Periods: Collective Outrage

Rupi Kaur’s project about menstruation for a “visual rhetoric course” at the University of Waterloo has got people hopping – they’re hopping mad, hopping disgusted, hopping completely missing the point. We’re talking young and old, men and women, a range of backgrounds, you name it. Everybody’s got something to say.Screen Shot 2015-03-31 at 5.56.37 PM

In a nutshell, things began to heat up when PetaPixel published a story last week (as did the Washington Post) about how a photo on Kaur’s Instagram account was censored and taken down. It depicts a fully clothed woman with a blood stain on her pants. After reading the articles, I went to her website to learn more about the project. The verdict? I get it – no judgement here.

Social media did not exist when I was a student in the 90s, so our audience was extremely limited. Trust me, you do NOT want to know some of the projects my classmates came up with for our course assignments. But times have changed. Kaur is a published poet and a public figure with a large following on Instagram. She knows what she’s doing.

I should explain here that the purpose of this article is not to analyze Kaur’s project or the rationale behind it, but to examine the public’s reaction to the photograph. While Kaur stated that Instagram had proved her point, I can’t help but wonder how she is handling the public backlash. In the first days she wrote:

“Thank you @instagram, for providing me with the exact response my work was created to critique … when your pages are filled with countless photos/accounts where women (so many who are underage) are objectified. Pornified. And treated less than human. Thank you.”

Despite a not insignificant number of supporters rallying behind Kaur, the comment sections across the board are pretty grim:

“Gross. Art?!?!? Seriously. What the heck is wrong with society.” (… by a woman.)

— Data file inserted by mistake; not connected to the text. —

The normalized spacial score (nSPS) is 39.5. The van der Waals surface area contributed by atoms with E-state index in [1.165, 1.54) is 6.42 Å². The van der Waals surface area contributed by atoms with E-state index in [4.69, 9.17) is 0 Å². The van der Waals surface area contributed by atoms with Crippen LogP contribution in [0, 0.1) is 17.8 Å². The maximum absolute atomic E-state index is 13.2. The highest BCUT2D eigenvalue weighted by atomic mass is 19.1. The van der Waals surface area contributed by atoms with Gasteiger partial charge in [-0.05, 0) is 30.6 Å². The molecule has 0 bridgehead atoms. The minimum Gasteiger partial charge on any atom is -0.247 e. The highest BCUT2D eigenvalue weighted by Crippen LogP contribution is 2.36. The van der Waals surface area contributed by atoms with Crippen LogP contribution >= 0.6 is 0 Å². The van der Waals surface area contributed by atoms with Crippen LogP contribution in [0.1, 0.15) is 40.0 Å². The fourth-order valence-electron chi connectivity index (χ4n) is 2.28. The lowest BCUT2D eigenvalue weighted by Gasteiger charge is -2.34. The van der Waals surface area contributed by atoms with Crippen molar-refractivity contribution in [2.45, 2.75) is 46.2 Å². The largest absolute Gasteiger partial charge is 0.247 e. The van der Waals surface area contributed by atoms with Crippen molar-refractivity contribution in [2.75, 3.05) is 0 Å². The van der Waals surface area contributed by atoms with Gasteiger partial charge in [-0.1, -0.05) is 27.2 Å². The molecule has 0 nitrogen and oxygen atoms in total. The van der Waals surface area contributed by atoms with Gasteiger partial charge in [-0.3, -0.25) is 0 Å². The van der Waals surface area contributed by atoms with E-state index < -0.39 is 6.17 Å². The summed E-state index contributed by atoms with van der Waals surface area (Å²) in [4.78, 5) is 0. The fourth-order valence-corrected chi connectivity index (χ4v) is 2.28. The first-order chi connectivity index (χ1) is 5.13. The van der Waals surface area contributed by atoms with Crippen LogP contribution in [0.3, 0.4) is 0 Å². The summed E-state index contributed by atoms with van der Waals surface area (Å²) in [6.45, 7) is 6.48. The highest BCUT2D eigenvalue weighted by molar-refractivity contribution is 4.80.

“If this is “art” then brb, I have something to photograph in the toilet.” (… by a man.)

“G.R.O.S.S.
I don’t even want mine, why would I wanna see someone else’s.” (… by a woman.)

“Barforama. This is not art, it’s disgusting.” (… by a man.)

 “That’s just nasty. Whoever is calling it art is a pretentious weirdo. Periods are gross. And I don’t want to think about them or look at some chicks bloody snatch for gods sake! She needs to hit the shower, pronto! This is far from art…it’s unhygienic! And it kinda creeps me out that some people are digging it.” (… by a woman.)

“It’s only natural and she has a point on her response to instagram. She turns it into feminist propaganda and attacks men by way of blaming misogyny. Shame because she made a good argument until her dislike of men was brought into it.” (… by a man.)

Yep… that’s just a sampling. The first thing I observed was the common theme of using analogies for the monthly “period” (either to emphasize disgust, or to expand what could legitimately be called art in a facetious way) by comparing it to shit, semen, and even erections. Reactions were pretty extreme, but one thing was clear – few in this rabid army of commentators had actually bothered to read the articles or learn more about the project, and if they had, they still insisted on blindly reacting to one photograph randomly singled out and taken out of its original context.